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September 11 | StoryCorps
I know I’m late with the 9/11 stuff but so what. I’ve mentioned StoryCorps before but I recently found out that they are working in partnership with the National September 11 Memorial & Museum, the Families of September 11 and 9/11 Forward, in Baldwin, NY to record stories from the families and friends of 9/11 victims. This is what memorials should be about: the individuals involved not the flags and speeches. If you can, listen to a few of the stories and remember. Have tissues handy – trust me.

If you can, give a little to StoryCorps – it’s a great organization.

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Gallery installs Eunice Kennedy Shriver portrait – BostonHerald.com

It’s a good painting – meticulousiy rendered but not overwrought. I love the fact that this is a portrait of a woman who doesn’t need to be flattered. Her face shows all the pain and joy of living 87 years. It’s wonderful to see a portrait reveal something about a person’s interests and achievements instead of just their appearance.

It’s now on view at the National Portrait Gallery in Washington, DC (hence the shameless plug).

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How Now, Wench? Talking Like Shakespeare : NPR

Chicago Mayor Richard Daley declared Thursday “Talk Like Shakespeare” day in honor of the 445th anniversary of William Shakespeare’s birth.

And folks in the Windy City, from fans at Wrigley Field to the aldermen on the City Council, are picking up the Shakespearean lingo.

Great idea! Listen to the podcast to hear Chicagoans brave the bard’s style.

At Wrigley Field, home of the storied baseball team the Chicago Cubs — and to many a Shakespearean-like tragedy, too — beer vender Vince Pavalonis tried a Shakespearean sales pitch.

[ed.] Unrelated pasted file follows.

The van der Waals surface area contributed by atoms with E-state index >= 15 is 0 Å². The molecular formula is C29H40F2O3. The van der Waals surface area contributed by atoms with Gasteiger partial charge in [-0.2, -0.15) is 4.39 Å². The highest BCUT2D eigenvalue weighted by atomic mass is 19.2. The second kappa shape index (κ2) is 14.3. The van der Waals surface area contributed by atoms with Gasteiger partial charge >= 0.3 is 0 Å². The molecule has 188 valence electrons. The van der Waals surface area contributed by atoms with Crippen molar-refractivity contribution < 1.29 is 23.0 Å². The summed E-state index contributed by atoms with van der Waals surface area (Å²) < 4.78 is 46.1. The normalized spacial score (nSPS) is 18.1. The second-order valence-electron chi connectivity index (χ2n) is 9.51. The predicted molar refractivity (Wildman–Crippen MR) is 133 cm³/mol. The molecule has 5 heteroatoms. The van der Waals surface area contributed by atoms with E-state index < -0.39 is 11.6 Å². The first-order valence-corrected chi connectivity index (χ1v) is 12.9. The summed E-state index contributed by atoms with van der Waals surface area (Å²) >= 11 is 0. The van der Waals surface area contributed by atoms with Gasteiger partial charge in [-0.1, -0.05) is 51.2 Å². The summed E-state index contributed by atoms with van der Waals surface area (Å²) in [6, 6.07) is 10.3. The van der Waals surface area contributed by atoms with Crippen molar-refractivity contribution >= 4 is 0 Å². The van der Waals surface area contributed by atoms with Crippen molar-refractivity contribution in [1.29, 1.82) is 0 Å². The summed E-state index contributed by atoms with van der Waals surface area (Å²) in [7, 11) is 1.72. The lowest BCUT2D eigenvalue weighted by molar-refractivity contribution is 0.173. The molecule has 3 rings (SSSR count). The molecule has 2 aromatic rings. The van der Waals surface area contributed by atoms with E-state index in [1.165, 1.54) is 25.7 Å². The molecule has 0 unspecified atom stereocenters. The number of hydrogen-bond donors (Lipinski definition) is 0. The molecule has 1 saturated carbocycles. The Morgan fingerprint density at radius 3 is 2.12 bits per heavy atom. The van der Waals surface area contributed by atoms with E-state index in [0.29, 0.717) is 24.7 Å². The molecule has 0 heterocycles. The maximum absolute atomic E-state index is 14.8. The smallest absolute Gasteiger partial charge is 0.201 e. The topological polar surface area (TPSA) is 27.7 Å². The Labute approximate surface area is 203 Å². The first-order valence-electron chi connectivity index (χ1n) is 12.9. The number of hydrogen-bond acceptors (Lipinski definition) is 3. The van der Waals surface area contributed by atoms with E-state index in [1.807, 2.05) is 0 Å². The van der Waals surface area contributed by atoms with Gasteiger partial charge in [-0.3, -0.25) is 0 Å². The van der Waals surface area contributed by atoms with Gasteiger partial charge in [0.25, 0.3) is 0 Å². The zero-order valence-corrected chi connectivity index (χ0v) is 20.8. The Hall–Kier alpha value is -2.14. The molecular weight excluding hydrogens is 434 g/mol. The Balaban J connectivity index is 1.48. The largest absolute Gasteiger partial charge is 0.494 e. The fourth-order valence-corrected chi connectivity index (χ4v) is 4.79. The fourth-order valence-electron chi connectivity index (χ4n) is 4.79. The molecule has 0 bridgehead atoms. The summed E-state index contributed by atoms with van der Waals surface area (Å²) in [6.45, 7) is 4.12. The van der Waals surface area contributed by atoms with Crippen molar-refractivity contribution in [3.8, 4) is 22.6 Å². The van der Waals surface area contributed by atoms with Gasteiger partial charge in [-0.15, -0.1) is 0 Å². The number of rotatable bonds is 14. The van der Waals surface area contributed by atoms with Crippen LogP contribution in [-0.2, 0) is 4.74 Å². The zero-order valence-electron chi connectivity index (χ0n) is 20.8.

“To drink or not to drink: That is the question,” yelled Pavalonis, as he sold the local favorite, Ye Olde Style beer.

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Legendary Classic Rock DJ Cerphe Signs Off as WTGB Switches Formats – washingtonpost.com

No more Zeppelin. No more Skynyrd or Tom Petty or Rolling Stones. And not a whole lot more Don Cerphe Colwell, either.

Classic rock and the DJ who brought that music to local radio audiences long before the rock was considered “classic” are both fading from the airwaves. Beginning Monday, Colwell’s station, WTGB (94.7 FM, “The Globe”), will switch to playing contemporary pop tunes. With the demise of the region’s only classic rock outlet, the music that helped transform FM radio into a cultural force in the 1970s will become just another baby boomer memory.

Just 2 years ago I blogged about the new format for 94.7 to “The Globe” featuring classic rock. Lots of goals for a greener more community based station. As I suspected, it didn’t last.

Radio in DC sucks.

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Outlaws at the Art Museum (and Not for a Heist) – NYTimes.com

I should have mentioned this one last week but I just forgot.

See the photograph above: The three gentlemen work for the registrar’s department at the National Portrait Gallery (left to right – Dale, Mark and Todd). Normally they don’t dress this well to install art but it was a special occasion. Besides, it’s nice to know they scrub up so well and are still able to lift large art with style. The title above the portrait and the hidden label to the left of the portrait were created and installed by me.

The portrait was recently given to the museum and installed the Saturday before the inaugural. It was a pain to do at the last minute but I really love this piece. It really outshines the Bush portraits.

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Bong! Big Ben still rings out 150 years on – Times Online